Thursday, March 31, 2011

On the "I Wish I'd..." List

Like any fledgling creative, there's a long list of "I wish I'd..." Everyone has a wish list like this in some form or other - perhaps the "I wish I'd said..." or the "I wish I'd done..." list. Some lists may read more like the "I could've done that!" (as in "What a stupid idea! I could've thought of a protective banana case, too!") Mine consists of things I wish I'd created, that I feel I should've created because they completely capture my humor or philosophy. This ever-growing list doesn't normally include novels, art, or musical compositions. Because I'm only a fledgling creative and not being particularly well-endowed with patience, I recognize my lack of staying power to follow through on creating a work that substantial. For those who can set their brush to canvas, their pencil to the staff, or their fingers to typing long enough to finish a true opus, I hold only admiration, never envy.

This list normally consists of the blog post or article and the occasional turn-of-phrase. It's the pith, the thought that can be communicated in approximately 140 characters (give or take 500). It's the book title or the haiku.

Behold, a few items from my "I wish I'd..." list:
* The Solitude of Prime Numbers. A beautiful title for a book I've yet to read (it's in the stack) - but the title alone is what grabs. A prime number can only be divided by itself and one. There must be loneliness in this story, and I'm hoping for a sense of positive closure at the end. I don't demand happily-ever-after endings but it's sure nice to find a well-written one.

* "Me, on Shuffle" by Chuck Klosterman. I wish I'd written this entire article which is a genius post about one's relationship with fractions and phrases of music (an emotional connection doesn't take an entire song).

* The Book of Lost Things. This could be the title of my daily diary with my list of things to do and those left undone. Admittedly, I'm biased because I've read the book (a fairy tale intended for young adult readers) and adored it, but the adoration began with the title.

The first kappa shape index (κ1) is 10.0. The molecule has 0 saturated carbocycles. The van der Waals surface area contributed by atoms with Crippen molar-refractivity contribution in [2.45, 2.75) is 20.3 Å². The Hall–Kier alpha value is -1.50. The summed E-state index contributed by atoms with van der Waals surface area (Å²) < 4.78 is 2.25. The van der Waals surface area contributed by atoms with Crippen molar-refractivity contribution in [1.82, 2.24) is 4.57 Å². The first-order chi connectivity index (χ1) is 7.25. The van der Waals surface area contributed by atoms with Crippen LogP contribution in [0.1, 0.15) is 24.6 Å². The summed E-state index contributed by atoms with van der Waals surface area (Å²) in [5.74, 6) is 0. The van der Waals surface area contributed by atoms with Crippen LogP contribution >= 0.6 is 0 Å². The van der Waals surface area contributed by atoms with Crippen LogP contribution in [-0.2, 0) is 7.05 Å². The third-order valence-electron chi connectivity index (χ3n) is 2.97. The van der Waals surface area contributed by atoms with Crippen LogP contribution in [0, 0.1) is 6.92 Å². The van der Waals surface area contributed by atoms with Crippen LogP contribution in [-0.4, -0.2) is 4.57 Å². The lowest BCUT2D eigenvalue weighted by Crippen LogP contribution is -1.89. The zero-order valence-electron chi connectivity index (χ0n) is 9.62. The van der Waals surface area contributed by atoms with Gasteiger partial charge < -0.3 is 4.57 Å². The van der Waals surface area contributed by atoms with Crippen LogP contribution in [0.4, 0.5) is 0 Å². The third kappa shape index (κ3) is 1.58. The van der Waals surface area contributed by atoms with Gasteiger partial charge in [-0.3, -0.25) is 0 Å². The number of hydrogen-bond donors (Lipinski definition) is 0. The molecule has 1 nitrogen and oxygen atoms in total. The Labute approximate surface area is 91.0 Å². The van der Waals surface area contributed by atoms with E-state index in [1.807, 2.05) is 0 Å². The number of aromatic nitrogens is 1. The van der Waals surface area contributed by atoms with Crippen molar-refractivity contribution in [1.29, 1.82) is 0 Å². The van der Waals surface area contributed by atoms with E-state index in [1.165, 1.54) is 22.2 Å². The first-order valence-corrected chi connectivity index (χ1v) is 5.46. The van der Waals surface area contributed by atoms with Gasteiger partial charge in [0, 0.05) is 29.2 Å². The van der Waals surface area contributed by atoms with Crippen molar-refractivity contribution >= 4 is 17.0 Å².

* Limbo: And Other Places I Have Lived. Another one in the stacks with a beautiful title.

* Ceci n'est pas un pipe. Although I said I don't tend to envy art, this is an exception. It's simple, it's droll, it's witty and it was conceived about 50 years before I even manifested as my dad's ocular twinkle.

* "You can lead a horticulture but you can't make her think," by Dorothy Parker. Just one of many Dorothy Parker witticisms to which I wish I could lay my own claim. Change "Dorothy Parker" to "Ogden Nash" and there's another sub-list in its own right.

* "On Turning Eighty" by Henry Miller. I had thought to begin by saying "I wrote similar thoughts in a blog post about turning 30," but quickly realized that's akin to claiming the ant colony had the Burj Khalifa in mind when building its nest. Miller revels in the youth of his age and unashamedly eschews certain conventions. I wish I could be Miller's 80 in my 30s but perhaps that kind of appreciation takes another half century to cultivate.

Beauty, simplicity, and monumental value packed into every word -- so representative of an aspect of "me" that it leaves me feeling that these individuals somehow delved into my brain and picked them out before they entered my consciousness. Of course, to think that I could come up with such morsels of delight is a manifestation of my ego-based envy. But it's also encouraging because to make it onto the "I wish I'd..." list requires a certain similarity of thinking, a certain oneness. It's like finding friends, even if the friendship is based on only a single shared moment.